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Sports media: ESPN’s troubles have only just begun

Tony Paul
The Detroit News

For years and years, while other media wings — print, radio, etc. — took one beating after another, ESPN enjoyed huge revenues, and spent money accordingly.

ESPN didn’t spend beyond its budget. Because ESPN didn’t really seem to have a budget.

This week, the clock finally struck midnight on that business model, as ESPN laid off 100 or so employees, including some of the most influential names in sports journalism, like Jayson Stark, Andy Katz, Brett McMurphy, Dana O’Neil, Jim Caple and Ed Werder.

Also among the cuts was Michigan alum Chantel Jennings, a very good college sports writer. She took to Twitter to announce her departure, and impressively, she took the high road, sharing a riveting story about how she first got the job at ESPN.

“I’m excited for this next chapter of my life,” she wrote. “Don’t get me wrong. This hurts. A lot. But I am profoundly thankful for the last six and a half years at ESPN and whatever comes next will be built on the foundation I laid there.”

This is the second round of ESPN layoffs, after cuts in October 2015. Those were mostly behind-the-scenes cuts. These were bigger names. And there certainly are more to come.

ESPN decided long ago, as TiVo and later DVRs became a thing, that the one thing most television viewers insist on watching live is sports. And that’s true.

Still, ESPN clearly overshot the mark. ESPN has committed more than $5.5 billion a year toward professional and college sports rights, including $1.9 billion a year for the NFL, $1.4 billion for the NBA, $700 million for Major League Baseball and $608.3 million for the College Football Playoff.

Those costs need to be made up somewhere, and they were, in large part, passed on to the customer via carriage fees — every cable customer in the country pays about $10 a month for ESPN’s family of channels (whether it wants them or not), easily the highest fee for any network. For some perspective, Fox Sports Detroit costs you about $4.50 a month.

That means, every cable customer from Maine to Maui is spending about $120 a year just for the ESPNs — and not every person in America is a sports fan. Yet, they all must pay. It’s kind of like McDonald’s saying, “You want fries with that? No? Too bad. You have to, if you want that Big Mac.”

Carriage fees, of course, have sent cable bills skyrocketing, well beyond $100 a month.

No surprise, a few years back, viewers began fighting back, and that continues in large droves.

Those rising bills led to a rapid rise in cord-cutting — or getting rid of traditional cable, for cheaper streaming options, like SlingTV, PlayStation Vue, Netflix, Hulu and Amazon Prime. You can have have subscriptions to all of those for, in many cases, cheaper than one cable bill.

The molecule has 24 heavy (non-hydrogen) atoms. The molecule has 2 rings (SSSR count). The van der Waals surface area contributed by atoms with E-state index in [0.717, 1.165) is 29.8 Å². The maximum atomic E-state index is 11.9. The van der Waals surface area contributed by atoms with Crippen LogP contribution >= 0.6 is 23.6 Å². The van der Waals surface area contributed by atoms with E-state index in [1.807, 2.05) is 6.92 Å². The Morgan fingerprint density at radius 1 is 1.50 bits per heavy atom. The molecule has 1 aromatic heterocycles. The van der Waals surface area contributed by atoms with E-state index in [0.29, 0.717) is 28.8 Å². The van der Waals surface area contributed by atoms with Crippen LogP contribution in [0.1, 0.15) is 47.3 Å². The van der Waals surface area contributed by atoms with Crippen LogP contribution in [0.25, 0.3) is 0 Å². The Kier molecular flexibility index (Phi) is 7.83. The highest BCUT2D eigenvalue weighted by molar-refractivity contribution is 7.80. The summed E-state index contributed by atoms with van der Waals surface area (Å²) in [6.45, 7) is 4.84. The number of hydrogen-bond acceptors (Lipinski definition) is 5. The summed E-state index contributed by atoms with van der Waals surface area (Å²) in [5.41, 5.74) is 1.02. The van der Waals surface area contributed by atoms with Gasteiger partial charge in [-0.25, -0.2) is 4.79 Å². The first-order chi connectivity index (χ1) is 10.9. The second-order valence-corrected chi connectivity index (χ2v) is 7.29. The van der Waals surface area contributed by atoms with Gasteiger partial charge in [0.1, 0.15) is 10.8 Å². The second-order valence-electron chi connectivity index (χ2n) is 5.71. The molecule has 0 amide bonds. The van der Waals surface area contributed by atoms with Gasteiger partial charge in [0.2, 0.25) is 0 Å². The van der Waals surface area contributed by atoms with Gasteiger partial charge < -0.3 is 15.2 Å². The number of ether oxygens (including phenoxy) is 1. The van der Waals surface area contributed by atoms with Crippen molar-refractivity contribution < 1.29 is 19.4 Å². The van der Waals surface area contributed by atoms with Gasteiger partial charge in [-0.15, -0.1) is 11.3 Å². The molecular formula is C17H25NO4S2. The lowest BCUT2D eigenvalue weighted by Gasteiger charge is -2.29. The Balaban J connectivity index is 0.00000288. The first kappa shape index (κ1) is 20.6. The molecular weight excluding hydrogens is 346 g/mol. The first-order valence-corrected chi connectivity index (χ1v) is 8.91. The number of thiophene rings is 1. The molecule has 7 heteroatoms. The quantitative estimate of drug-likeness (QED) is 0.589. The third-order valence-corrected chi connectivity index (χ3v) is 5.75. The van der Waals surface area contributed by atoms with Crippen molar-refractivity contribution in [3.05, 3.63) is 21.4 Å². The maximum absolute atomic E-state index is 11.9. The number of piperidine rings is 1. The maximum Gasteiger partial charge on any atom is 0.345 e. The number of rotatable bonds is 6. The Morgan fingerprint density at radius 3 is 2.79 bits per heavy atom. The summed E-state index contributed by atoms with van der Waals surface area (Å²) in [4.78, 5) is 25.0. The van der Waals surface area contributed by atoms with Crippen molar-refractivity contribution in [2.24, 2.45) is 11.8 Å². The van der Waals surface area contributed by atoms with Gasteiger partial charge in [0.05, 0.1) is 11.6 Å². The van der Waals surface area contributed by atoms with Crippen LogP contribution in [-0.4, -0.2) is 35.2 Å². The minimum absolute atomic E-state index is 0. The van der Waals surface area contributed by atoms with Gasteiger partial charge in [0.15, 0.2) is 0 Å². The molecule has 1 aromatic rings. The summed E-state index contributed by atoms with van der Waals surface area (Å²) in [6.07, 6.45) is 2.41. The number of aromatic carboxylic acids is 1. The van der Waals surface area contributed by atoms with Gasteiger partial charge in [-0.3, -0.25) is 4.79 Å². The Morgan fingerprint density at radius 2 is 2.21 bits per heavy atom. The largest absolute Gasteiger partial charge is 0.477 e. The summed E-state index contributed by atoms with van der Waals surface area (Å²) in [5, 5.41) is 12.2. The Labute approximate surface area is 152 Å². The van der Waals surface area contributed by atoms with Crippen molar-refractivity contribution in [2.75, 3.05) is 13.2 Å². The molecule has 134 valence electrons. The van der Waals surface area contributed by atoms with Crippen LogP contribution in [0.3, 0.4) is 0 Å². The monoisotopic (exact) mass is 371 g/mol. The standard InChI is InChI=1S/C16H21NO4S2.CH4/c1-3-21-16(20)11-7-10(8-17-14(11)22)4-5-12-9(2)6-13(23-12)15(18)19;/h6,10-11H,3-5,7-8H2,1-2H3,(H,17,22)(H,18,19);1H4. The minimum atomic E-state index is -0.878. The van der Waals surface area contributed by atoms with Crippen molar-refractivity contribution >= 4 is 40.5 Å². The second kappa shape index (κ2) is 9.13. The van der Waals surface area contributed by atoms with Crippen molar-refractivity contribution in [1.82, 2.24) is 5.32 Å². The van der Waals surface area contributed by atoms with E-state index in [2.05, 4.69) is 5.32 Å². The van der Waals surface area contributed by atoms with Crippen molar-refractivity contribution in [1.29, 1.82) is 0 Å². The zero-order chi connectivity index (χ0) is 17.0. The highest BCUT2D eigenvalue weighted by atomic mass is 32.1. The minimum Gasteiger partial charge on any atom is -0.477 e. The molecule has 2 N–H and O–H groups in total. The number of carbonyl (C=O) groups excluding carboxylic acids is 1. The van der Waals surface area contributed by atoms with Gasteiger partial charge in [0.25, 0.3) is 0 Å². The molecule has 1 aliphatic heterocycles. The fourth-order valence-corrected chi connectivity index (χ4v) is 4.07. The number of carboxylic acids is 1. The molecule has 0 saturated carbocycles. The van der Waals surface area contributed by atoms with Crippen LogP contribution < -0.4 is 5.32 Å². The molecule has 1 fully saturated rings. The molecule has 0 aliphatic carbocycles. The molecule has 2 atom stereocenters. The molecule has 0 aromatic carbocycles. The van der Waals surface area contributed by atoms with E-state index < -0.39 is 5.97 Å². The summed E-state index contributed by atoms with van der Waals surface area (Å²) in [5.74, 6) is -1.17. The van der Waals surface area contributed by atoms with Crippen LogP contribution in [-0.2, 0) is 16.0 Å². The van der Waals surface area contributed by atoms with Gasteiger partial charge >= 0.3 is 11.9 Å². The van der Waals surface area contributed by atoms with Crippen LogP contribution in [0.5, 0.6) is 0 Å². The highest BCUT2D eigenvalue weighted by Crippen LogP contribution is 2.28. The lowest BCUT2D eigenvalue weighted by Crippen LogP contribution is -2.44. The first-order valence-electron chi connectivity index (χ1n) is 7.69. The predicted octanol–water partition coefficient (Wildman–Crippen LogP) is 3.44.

So, the cord-cutting phenomenon isn’t slowing down. It’s becoming increasingly popular, especially among millennials — the generation whose spending habits matter, big-time.

Sports rights led to larger carriage fees, which led to larger cable bills, which led to cord-cutting, which led to a huge loss of money for ESPN (in carriage fees and advertising revenues resulting from lower ratings), which led to layoffs. The theory making the rounds on social media, that ESPN’s customer base is down because of left-leaning political views is nonsense.

Among the biggest ESPN departments hit: College sports, the NHL (not that ESPN has cared about the NHL anyway) and MLB, which also lost personalities Jim Bowden, Doug Glanville, Dallas Braden and Raul Ibanez. Word came Thursday that ESPN is cutting back significantly on longtime staple, “Baseball Tonight,” and will air MLB Network’s signature daily show, “Intentional Talk,” on ESPN2.

Once upon a time, ESPN could do no wrong, in the eyes of its stockholders.

Doing right is going to be a painful process, one that’s only just begun.

Locally speaking

Some Fox Sports Detroit items:

■At 11 p.m. Friday, following the Tigers-White Sox game, the network will air a one-hour documentary called, “A New Day in Detroit,” which tells the story of the city’s renaissance. Impressively, it’s narrated by Oscar-winning actor and Michigan native J.K. Simmons.

■Tigers play-by-play man Mario Impemba, for the fifth season, is welcoming military veterans to Comerica Park. Every Monday home game during the 2017 season, Impemba brings in a group of veterans, who get a suite ticket, transportation to the ballpark, a shirt, food and beverage, and a meet-and-greet.

Radio waves

Retired football player Braylon Edwards made his 97.1 The Ticket debut on Thursday night, co-hosting an NFL Draft show alongside Jeff Riger. So let the speculation begin on whether Edwards could be in the mix to work with Mike Valenti, in the wake of Terry Foster’s retirement. Edwards is a Michigan alum, Valenti a well-known Michigan State fan. Those would be some fireworks.

Riger, who filled in when Foster was out following a stroke last year, probably remains the favorite to eventually join Valenti, and rightfully so. He’s as hard a worker as there is in this media market, and even better, he doesn’t take himself so seriously. That’s a quality that endeared Foster to listeners for years.